Conrad Veidt short biography
Conrad Veidt , born on January 22nd 1893 in Berlin starred in more than 100 films. He started his acting career in Germany in 1917, and appeared in a number of famous movies such as "Das Kabinett des Dr. Caligari" (The Cabinet of Dr. Caligari), "Anders als die Anderen" (Different from the Others), "Das Wachsfigurenkabinett" (Waxworks), "Orlacs Hände" (The Hands of Orlac), and many more. In 1926 the "Demon of the Silverscreen", second highest paid star in German film after Emil Jannings, was invited to Hollywood, where he starred with John Barrymore in "The Beloved Rogue" , as Gwynplaine in "The Man who Laughs" and in "The Last Performance". The victory of the talking pictures brought him back to his home country in 1929. There his roles changed. In the following four years he starred as "Aryan type" officers like in "Der schwarze Husar", "Die andere Seite" and "Die letzte Kompagnie", but fortunately also in funny musicals as "Der Kongreß tanzt" and "Ich und die Kaiserin".
That the times had changed was soon a fact, not only noticiable in the new type of films preferred. After the takeover by the Nazis, pressure on Jewish film people became untolerable. Conrad Veidt, who saw many friends and colleages threatended, wanted to set a precedence and agreed to play the leading part in the English production of "Jew Suess", after the pro-Semitic novel by Lion Feuchtwanger . Goebbels, who wanted to keep the popular star in Germany, tried to prevent him from showing a positive picture of the Jews with friendly means ("Aryan-certificate" for the half-Jewish 3. wife Lily Preger) and unfriendly means (house arrest). But Conrad Veidt, who cherished tolerance and liberalism above anything, shot "Jew Suess" and was afterwards declared a persona non grata in Germany. 1934 he emigrated to Great Britain.
Here he shot a series of spy films, as he could not hide his German accent. Amongst others: "The Spy in Black", "Contraband"and "Dark Journey". But adventurer films as well like "King of the Damned", "Under the Red Robe" and "Tempete sur l'Asie" (Storm over Asia). The best-known of these is "The Thief of Baghdad", which was not only one of the first colour movies but went into film history for its revolutionary trick techniques for which it was awarded with the Oscar.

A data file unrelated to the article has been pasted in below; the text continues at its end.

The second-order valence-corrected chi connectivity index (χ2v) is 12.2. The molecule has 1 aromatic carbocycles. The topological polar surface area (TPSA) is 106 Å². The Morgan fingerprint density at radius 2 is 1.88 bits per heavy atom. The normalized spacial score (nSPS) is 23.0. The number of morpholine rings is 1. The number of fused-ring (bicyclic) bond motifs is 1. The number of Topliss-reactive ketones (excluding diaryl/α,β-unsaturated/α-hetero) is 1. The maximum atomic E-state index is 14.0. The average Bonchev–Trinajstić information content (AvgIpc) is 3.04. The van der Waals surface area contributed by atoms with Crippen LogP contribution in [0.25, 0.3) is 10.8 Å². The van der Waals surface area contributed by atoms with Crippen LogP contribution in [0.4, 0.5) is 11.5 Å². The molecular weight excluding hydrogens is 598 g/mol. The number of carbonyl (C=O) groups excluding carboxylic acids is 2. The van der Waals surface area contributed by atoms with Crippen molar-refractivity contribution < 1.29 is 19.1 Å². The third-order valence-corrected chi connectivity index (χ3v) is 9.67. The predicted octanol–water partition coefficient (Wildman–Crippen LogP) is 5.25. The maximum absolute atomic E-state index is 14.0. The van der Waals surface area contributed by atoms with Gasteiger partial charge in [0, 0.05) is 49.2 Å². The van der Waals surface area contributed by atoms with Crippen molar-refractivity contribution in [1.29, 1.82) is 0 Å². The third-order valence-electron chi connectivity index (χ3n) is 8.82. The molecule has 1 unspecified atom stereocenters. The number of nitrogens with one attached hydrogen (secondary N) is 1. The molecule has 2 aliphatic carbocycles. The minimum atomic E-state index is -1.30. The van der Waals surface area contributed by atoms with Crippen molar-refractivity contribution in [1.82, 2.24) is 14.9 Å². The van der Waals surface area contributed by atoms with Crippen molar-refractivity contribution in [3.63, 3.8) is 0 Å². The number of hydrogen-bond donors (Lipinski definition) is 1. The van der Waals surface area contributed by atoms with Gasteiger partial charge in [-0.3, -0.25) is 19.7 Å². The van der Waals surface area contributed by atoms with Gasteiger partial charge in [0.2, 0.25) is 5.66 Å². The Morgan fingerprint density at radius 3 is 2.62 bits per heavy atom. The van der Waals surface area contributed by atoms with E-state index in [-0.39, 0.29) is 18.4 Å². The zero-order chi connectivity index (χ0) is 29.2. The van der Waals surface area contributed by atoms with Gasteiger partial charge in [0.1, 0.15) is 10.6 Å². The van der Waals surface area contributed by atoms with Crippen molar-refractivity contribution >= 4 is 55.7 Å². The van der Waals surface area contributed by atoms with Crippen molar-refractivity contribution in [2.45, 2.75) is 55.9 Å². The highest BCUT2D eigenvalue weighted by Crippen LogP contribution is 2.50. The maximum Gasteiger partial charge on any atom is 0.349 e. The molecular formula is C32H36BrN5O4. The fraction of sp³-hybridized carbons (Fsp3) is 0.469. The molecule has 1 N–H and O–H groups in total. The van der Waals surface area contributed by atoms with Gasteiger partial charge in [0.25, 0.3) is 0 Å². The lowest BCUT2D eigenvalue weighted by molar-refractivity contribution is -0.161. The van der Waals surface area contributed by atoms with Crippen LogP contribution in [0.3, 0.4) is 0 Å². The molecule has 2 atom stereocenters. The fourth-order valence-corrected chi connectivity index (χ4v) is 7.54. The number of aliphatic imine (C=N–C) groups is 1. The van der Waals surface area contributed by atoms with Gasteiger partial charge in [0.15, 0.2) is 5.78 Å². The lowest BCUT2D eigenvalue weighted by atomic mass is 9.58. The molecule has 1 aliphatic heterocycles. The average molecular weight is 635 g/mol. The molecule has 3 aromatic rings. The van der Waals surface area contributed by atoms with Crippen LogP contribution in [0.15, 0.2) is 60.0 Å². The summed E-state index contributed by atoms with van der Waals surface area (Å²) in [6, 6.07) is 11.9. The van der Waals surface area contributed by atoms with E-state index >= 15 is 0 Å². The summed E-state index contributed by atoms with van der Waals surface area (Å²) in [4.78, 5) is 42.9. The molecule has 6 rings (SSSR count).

In 1940 Conrad Veidt accepted another invitation to Hollywood. Besides "A Woman's Face" with Joan Crawford, and "The Men in her Life" he was casted in spy movies again. One particular film was "All through the Night" with Humphrey Bogart. With him he shot the film that has become the cult-film of all times: "Casablanca". Conrad Veidt played Major Strasser. The German audience had to do without the scenes with Conrad Veidt until the 70ies, as distributors thought they could not confront the Germans with Nazi scenes.
"Above Suspicion" belongs to the spy movies as well but fortunately this time Conrad Veidt's role, Count Hassert Seidel, was a "good guy" as member of resistance. Fortunately, as it turned out that "Above Suspicion" should be Conrad Veidt's last film. Shortly after shooting was finished he died unexpectedly from a heart attack on 3.4.1943, only 50 years old.
Conrad Veidt was married three times, with his second wife he had a daughter (*1925). He often played demonic characters, murderers or "evil" spies, he was tall (ca. 1.90m), gaunt, had striking features (famous was a vein on his temple, that reflected the degree of his excitement) and he had beautiful, expressive hands. Most striking were his eyes that enabled him to show his inner motions.
Conrad Veidt about his art:
When I get a new role, I first take the manuscript and - I don't find a more drastic expression for it - infect my whole self with it. Days or even weeks before filming I withdraw into myself concentrating on that infectional process. And very soon I feel with almost frighting intensity how the person I have to portray grows inside of me, how I am transformed into it.
But in private Conrad Veidt, friends and colleagues agreed on the fact, was one of the most modest and friendly persons.